I cannot even leave my house without running into two major scenes I responded to.  I go left out of my driveway and come to a location I made a double murder and rape of an elderly couple.  I go right from my driveway and I come to where I made a triple fatality accident of a mother and her two children.  I cannot even leave the house to escape.

Blood covering the back of an ambulance, a cause of PTSDThe fatality accidents, shootings, and stabbings are too numerous to list, nor do I want to remember them.  The hangings and suicides are just as bad.  While the patient may have found peace in their suicide, I am left to try to help the family, most begging me to fix it; to save their child.  I am aware of at least 400+ CPRs I performed, from newborns to the elderly, each time with the family believing I was going to save them, but I rarely was able to.

On a cognitive level, I understand I helped a lot of people, and even have the letters, cards, and newspaper editorials that state such, but those instances are overwhelmed by the devastating tide of those I could not help.  A tide is a good way to explain it.  It slowly enters your mind and then when it finds space a tidal wave of thoughts and experiences overtake you.

Again, it was because of these tidal waves of PTSD that I hit my lowest, enough to deprive my family of their husband, their father, their son.  Luckily my paramedic brain kicked in at the last moment and I sought help.  Too many of my friends and comrades have done otherwise, losing their license because of drugs and alcohol, and others to suicide.  Over half of my former partners, fellow employees, and friends who have died sought the final pain release.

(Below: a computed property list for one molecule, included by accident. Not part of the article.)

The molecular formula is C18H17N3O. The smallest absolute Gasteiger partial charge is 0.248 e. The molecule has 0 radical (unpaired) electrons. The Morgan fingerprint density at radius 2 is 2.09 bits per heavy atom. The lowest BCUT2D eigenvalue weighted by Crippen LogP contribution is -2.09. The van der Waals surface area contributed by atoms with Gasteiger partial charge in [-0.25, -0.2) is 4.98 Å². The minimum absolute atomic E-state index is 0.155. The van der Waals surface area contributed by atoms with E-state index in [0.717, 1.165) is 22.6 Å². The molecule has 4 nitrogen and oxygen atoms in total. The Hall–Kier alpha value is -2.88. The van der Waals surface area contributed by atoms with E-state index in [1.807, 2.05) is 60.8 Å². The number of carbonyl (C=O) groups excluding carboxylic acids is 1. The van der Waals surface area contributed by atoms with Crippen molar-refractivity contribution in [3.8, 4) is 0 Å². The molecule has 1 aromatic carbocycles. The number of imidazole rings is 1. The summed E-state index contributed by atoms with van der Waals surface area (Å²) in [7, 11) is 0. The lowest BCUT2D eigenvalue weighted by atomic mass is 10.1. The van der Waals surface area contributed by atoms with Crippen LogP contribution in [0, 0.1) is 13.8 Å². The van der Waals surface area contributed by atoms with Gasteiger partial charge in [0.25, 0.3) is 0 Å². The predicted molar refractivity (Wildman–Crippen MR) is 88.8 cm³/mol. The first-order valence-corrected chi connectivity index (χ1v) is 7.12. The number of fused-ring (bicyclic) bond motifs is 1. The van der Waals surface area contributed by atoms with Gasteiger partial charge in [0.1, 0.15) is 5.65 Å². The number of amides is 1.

I, luckily, am not one of them at this time, and I am being proactive to keep it that way.

An Apology

To my family, my wife, my children, my parents, and my friends, I am truly sorry for placing you in that position.  I do love each of you deeply and want to see what the future holds for you, for us.

The above was the warning, and now the plea.

The Plea

Suicide and PTSDThose of you in EMS, or considering a career in EMS, and the families of the medics, PTSD among EMS is very real and very deadly.  Reach out to others for assistance, to talk with, to joke with, to feel safe with.

For the families and friends of those in EMS, please do not keep quiet if you see any, and I mean any, changes in your loved one’s behavior or outlook on things.  Do not keep quiet, thinking it is only a phase, because that phase may end suddenly, and not in the manner wanted.

For the public, please realize these “heroes” are underappreciated, misunderstood, and generally blown off until a tragic time in your life arises.  Police and firefighters receive a lot of attention for various reasons, but the only thing you see in the news about EMS is they transported someone to the hospital.  After 911, the Oklahoma City bombing, mass shootings, et cetera, you hear about the heroic efforts of firefighters or police, but you never hear of the medic who was shoulder and shoulder with those very same professionals.

Medics are the unknown heroes in our lives.  They are medical professionals, nurses, psychiatrists, rescue experts, counselors, and sometimes simply caring individuals that hug you in time of tragedy; and they have feelings.

We are the good guys.

Tears

The good guys are also human.  The good guys have emotions.

The good guys cry.

Please, please, do not it be the last cry. 


[1] M.A. Crocq and Louis Crocq, “From shell shock and war neurosis to posttraumatic stress disorder: a history of psychotraumatology,” Dialogues Clin Neurosci 2-1 (March 2000): 47–55; U.S. Department of Health & Human Services, National Institutes of Health, U.S. National Library of Medicine, National Center for Biotechnology Information (https://www.ncbi.nlm.nih.gov/pmc/articles/PMC3181586/ : accessed 31 August 2019).

[2] Texas Penal Code Title 5, Chapter 19 §19.03(1); State of Texas Statutes (https://statutes.capitol.texas.gov/Docs/PE/htm/PE.19.htm : accessed 31 August 2019).

[3] HB 1573 (86-R), Texas Legislature (https://capitol.texas.gov/BillLookup/History.aspx?LegSess=86R&Bill=HB1573 : accessed 31 August 2019).

** Several of these photos are “borrowed” from other sites.  Credit is given to them.